Diet & Exercise: Flexing some knowledge about muscles

Published 8:00 am Friday, August 24, 2018

Having been a master personal trainer for almost 30 years, I’m often asked questions concerning muscles.

Today, let’s just have some fun, and explore a few muscle facts you might not know.

• Over 40 percent of your body weight is muscle.

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• There are three different types of muscles in the body. Skeletal (those muscles that attach to bones), smooth (involuntary muscles of the stomach, intestines, urinary bladder, etc.) and cardiac (those muscles in the heart).

• You were born with all the muscle fibers you now have. When muscles strengthen, you don’t build new muscle cells, but rather the muscle cells you have grow and become stronger.

• Muscles are made up of special cells called fibers. These muscle fibers have the ability to contract, which means they can shorten or lengthen as needed. Almost all movement in the body occurs because of muscle contractibility.

• Skeletal muscle fibers are categorized into two groups: slow twitch and fast twitch. Slow twitch muscles (type 1), are not as powerful, but enable long endurance feats such as distance running, cycling or lighter weight lifting for higher repetitions.

Fast twitch muscles (type 2) fatigue faster, but are able to use powerful bursts like sprinting, vertical jump, long jump or power lifting.

• It’s been said the tongue is the strongest muscle in the body. While that’s not really true, the tongue is an amazing muscle. Just think, it maintains amazing stamina, while performing constant precision tasks like eating and speaking.

• The strongest muscle in the body? The “masseter’ or jaw bone, can close the teeth with a force as great as 55 pounds.

• The hardest working muscle is the heart, which on average, pumps 2,500 gallons of blood a day.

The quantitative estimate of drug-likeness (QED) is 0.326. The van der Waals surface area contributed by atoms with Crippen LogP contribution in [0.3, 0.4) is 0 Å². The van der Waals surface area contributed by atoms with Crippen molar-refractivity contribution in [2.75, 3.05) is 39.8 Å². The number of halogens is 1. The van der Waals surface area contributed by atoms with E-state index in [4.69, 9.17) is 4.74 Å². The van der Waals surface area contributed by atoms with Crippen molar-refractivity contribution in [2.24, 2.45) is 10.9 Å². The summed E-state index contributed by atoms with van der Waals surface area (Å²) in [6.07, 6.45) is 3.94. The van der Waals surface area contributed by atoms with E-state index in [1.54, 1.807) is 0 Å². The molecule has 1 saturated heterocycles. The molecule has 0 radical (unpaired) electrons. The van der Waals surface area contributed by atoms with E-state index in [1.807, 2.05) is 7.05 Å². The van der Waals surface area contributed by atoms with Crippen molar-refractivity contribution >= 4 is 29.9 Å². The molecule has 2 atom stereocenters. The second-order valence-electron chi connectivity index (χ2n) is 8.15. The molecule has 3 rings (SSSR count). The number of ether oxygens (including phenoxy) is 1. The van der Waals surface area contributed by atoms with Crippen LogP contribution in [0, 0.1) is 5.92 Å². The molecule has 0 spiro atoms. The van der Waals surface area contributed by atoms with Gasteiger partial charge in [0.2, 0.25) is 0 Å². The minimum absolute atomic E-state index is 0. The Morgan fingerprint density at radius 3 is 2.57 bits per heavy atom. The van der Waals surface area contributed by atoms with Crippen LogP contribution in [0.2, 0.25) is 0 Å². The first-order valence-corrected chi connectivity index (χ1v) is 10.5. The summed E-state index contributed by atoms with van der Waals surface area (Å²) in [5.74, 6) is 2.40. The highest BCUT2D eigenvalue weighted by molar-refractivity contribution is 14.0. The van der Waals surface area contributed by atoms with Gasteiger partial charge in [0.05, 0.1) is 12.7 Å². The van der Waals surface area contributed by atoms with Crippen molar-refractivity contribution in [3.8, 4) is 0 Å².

• The tiniest skeletal muscle, the “stapedius,” can be found in the ear. It stabilizes the “stapes,” a tiny bone in the inner ear that helps conduct sound vibrations. 

• There are actually no muscles in the hand, only tendons, ligaments and bones. The fingers are only able to move when the forearm pulls on these connective tissues. 

• “Ligaments” connect a bone to a bone. An example could be the anterior cruciate ligament ACL in each knee, that attaches the front of the tibia (shin bone) to the back of the femur (thigh bone).

• “Tendons” attach a muscle to a bone. An example is the Achilles tendon (the thickest tendon in the body) which attaches the calf muscle to the heel bone. Tendons are the connective tissues that become more flexible when you stretch your muscles (each of my clients hears this over and over again).

• Believe it or not, there are over 100 muscles in each of your feet, in addition to 26 bones and 33 joints. You use 200 muscles to take just one step.

• When surrounding air temperature is cold, your muscles contract involuntarily. As you feel cold, tiny sensors in your skin send messages to your brain telling you to warm up. Your brain then sends signals to your nerves telling your muscles to tighten and loosen very quickly. That causes you to shiver. This rapid muscle movement creates heat.

• In fact, most of the heat produced in your body comes from muscle contraction.

• Muscles actually never really push — they can only pull. When you push something like a door, both your arm and shoulder are actually pulling back on your elbow.

• Muscle tissue is special, because it has a great regenerative capacity. 

• While you sleep, your body’s muscles relax to boost blood flow, ready to replenish. The cells that accomplish this are called “satellite” and “fibro/adipogenic progenitor” FAP cells. These cells combine to feed and repair muscles.

• By the way, it takes only 17 muscles to smile, but 43 to frown.

David Crocker, of Landrum, has been a master personal trainer and nutritionist for 30 years. Diet or exercise question? Email him at or text him at 864-494-6215.